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Volume XI, Number 205

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Teams vs. Slack: M&A and Competition Questions in the Collaboration Space

What role will enforcement play in the fragile digital market?

When it comes to companies offering workplace collaboration software platforms such as Microsoft Teams and Slack there is little in the way of collaboration.  

The wave of technology solutions that enable groups to collaborate efficiently and creatively despite being dispersed around the planet, or forced by a pandemic into quarantine, is big business. Organizations are beginning to use them in market-facing applications, too, so the prospects are exciting and the race for market share is on.  

Grandview Research put the 2019 global market at $9.5 billion while Statista, relying on data from Apps Run the World, put the figure at $12 billion, up from $7 billion in 2015. The market could swell to $14 billion in just a couple of years.  

With so much opportunity comes mergers and acquisitions, questions about fair play, and government scrutiny.  

Salesforce.com Inc., a popular cloud-based customer relationship software provider, announced in December that it would acquire Slack Technologies Inc., a leading business communication and collaboration platform that offers topical chat rooms and direct messaging. At $27.7 billion it would be Salesforce’s biggest acquisition yet.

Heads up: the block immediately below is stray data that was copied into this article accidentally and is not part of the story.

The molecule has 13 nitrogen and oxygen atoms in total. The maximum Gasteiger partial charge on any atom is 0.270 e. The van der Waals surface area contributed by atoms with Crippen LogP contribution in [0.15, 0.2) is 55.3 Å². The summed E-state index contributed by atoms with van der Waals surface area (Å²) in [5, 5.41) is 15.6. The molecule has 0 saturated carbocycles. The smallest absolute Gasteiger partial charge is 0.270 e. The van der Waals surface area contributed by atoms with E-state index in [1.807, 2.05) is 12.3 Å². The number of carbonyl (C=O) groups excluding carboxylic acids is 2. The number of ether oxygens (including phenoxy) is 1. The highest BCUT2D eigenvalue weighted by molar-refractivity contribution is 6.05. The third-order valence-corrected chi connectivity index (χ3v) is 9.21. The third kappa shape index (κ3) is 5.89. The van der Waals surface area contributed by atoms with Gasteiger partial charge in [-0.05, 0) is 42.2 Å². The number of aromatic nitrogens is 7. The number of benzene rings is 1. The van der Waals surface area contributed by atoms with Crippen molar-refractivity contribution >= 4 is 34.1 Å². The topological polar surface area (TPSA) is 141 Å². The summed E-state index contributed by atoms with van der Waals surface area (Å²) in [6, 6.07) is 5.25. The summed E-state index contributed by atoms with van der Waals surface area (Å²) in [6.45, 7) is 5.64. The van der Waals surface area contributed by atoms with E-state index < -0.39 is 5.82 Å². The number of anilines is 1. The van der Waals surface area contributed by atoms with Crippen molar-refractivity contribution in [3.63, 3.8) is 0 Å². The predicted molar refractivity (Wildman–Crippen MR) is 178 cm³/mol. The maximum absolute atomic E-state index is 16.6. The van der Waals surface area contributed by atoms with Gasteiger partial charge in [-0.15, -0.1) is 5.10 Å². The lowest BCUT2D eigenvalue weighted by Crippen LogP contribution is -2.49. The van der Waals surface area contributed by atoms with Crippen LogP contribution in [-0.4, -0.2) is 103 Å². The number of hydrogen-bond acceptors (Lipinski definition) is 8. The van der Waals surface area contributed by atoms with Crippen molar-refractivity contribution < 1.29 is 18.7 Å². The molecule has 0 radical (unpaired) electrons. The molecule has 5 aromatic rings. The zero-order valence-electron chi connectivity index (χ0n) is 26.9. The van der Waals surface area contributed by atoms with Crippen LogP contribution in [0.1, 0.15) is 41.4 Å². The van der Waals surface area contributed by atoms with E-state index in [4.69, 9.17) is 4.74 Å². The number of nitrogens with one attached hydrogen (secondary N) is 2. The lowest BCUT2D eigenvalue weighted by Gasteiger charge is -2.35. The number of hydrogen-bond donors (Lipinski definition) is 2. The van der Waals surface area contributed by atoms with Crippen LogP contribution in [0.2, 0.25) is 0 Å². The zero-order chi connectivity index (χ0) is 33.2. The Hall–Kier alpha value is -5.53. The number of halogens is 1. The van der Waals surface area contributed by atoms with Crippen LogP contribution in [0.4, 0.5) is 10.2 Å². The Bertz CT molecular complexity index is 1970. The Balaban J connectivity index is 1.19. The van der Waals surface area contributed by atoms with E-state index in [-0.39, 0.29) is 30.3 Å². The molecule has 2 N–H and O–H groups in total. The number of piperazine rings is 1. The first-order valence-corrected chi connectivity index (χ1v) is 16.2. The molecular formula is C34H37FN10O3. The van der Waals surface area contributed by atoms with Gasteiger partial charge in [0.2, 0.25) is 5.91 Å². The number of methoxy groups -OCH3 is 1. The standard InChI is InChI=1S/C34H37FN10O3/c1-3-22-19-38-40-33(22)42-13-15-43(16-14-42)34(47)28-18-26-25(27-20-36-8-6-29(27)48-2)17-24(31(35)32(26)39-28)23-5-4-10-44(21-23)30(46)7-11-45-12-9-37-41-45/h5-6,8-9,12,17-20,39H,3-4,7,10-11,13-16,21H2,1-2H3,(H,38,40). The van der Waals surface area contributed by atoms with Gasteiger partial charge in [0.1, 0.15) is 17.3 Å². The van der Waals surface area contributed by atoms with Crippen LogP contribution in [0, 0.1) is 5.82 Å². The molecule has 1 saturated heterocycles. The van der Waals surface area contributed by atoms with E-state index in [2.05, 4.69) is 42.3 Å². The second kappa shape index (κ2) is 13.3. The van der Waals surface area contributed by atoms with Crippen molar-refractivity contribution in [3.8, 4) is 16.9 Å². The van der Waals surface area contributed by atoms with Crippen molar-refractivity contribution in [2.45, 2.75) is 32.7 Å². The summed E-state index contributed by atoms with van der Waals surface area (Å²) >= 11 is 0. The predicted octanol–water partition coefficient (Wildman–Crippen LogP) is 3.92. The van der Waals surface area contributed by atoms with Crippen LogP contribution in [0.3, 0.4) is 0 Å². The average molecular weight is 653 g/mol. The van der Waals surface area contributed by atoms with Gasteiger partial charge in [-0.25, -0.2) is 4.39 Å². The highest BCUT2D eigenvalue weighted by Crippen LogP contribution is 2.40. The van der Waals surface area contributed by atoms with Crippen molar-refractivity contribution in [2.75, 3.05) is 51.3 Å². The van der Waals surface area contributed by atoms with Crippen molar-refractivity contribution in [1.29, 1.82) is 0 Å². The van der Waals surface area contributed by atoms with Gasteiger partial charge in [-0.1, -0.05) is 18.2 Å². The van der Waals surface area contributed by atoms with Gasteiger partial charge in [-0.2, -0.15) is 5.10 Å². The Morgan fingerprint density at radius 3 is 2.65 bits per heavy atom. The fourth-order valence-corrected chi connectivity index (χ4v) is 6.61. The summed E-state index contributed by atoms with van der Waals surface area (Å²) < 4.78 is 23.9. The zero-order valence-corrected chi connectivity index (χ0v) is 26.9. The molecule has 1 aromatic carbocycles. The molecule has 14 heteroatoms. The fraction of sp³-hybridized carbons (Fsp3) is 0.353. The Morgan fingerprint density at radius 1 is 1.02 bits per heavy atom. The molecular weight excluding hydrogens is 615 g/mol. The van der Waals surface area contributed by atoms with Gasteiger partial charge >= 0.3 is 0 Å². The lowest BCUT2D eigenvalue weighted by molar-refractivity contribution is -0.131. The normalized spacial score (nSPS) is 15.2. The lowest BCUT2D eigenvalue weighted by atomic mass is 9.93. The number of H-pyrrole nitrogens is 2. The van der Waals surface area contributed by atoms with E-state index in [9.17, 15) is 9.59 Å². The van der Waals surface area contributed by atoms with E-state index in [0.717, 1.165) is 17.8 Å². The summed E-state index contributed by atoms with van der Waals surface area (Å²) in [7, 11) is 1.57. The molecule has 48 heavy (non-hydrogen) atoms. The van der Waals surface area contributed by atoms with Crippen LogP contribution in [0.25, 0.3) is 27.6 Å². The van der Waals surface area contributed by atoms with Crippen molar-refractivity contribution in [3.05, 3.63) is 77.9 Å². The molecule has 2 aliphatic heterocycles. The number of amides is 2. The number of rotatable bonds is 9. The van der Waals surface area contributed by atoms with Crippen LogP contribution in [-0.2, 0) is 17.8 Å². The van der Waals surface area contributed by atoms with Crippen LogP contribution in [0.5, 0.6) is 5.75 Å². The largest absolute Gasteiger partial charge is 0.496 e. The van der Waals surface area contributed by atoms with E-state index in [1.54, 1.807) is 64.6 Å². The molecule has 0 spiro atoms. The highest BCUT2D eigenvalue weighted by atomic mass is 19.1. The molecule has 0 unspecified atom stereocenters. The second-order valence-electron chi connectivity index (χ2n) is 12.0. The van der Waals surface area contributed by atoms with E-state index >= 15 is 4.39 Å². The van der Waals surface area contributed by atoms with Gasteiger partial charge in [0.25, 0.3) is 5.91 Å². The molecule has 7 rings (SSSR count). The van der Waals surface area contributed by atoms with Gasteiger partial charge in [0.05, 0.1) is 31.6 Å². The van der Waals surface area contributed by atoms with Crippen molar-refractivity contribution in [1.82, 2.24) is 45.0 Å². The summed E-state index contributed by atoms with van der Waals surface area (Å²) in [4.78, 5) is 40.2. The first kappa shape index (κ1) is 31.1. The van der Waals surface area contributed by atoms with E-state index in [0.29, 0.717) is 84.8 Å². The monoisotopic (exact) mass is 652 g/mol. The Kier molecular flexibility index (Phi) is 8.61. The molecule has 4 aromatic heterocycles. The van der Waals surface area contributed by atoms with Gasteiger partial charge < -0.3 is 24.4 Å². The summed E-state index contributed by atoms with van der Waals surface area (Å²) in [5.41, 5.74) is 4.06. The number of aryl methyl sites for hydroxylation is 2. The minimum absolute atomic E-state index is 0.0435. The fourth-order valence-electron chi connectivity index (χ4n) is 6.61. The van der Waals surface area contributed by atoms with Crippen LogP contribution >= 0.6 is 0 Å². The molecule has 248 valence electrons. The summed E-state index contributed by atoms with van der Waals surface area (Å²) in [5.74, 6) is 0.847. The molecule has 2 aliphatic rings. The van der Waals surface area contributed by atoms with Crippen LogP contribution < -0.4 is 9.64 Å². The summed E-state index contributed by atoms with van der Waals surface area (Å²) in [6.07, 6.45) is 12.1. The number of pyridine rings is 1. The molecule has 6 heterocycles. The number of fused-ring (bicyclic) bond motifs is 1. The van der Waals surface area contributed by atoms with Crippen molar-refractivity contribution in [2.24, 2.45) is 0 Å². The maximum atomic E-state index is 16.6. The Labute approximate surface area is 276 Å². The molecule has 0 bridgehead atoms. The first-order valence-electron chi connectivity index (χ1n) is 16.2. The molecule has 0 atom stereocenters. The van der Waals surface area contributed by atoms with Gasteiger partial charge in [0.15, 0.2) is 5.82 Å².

But the Department of Justice Antitrust Division sent second requests for additional information to the companies, something Salesforce divulged in its Feb. 16 Form 8-K filed with the Securities & Exchange Commission.  

Salesforce said it didn’t expect the second request to slow the deal down and was on track to close by the end of July. But last week the company said it doesn’t expect the deal to close until the second quarter of its fiscal year 2022. 

Slack cries foul against Microsoft in Europe 

Microsoft, which is embedded in organizations worldwide, competes with Slack via its popular Teams platform. Last year, Slack filed a competition complaint against Microsoft with the European Commission, claiming Microsoft is abusing its market dominance to extinguish competition by bundling or tying its products.